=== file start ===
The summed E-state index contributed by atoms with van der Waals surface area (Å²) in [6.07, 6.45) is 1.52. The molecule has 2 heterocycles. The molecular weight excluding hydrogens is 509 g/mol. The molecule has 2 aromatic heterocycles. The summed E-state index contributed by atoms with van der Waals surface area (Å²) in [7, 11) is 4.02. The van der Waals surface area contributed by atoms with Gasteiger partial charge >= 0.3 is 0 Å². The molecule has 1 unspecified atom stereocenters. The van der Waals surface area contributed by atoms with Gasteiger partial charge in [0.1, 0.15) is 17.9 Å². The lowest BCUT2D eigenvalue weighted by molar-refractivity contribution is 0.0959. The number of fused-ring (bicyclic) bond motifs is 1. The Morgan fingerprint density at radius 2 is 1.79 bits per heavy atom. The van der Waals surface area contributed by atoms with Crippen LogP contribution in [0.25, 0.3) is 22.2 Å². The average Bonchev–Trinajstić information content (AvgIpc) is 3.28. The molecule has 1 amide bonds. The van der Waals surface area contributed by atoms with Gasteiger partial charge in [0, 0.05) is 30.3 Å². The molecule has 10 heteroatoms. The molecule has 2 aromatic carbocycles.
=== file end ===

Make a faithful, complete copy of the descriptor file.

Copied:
The summed E-state index contributed by atoms with van der Waals surface area (Å²) in [6.07, 6.45) is 1.52. The molecule has 2 heterocycles. The molecular weight excluding hydrogens is 509 g/mol. The molecule has 2 aromatic heterocycles. The summed E-state index contributed by atoms with van der Waals surface area (Å²) in [7, 11) is 4.02. The van der Waals surface area contributed by atoms with Gasteiger partial charge >= 0.3 is 0 Å². The molecule has 1 unspecified atom stereocenters. The van der Waals surface area contributed by atoms with Gasteiger partial charge in [0.1, 0.15) is 17.9 Å². The lowest BCUT2D eigenvalue weighted by molar-refractivity contribution is 0.0959. The number of fused-ring (bicyclic) bond motifs is 1. The Morgan fingerprint density at radius 2 is 1.79 bits per heavy atom. The van der Waals surface area contributed by atoms with Crippen LogP contribution in [0.25, 0.3) is 22.2 Å². The average Bonchev–Trinajstić information content (AvgIpc) is 3.28. The molecule has 1 amide bonds. The van der Waals surface area contributed by atoms with Gasteiger partial charge in [0, 0.05) is 30.3 Å². The molecule has 10 heteroatoms. The molecule has 2 aromatic carbocycles.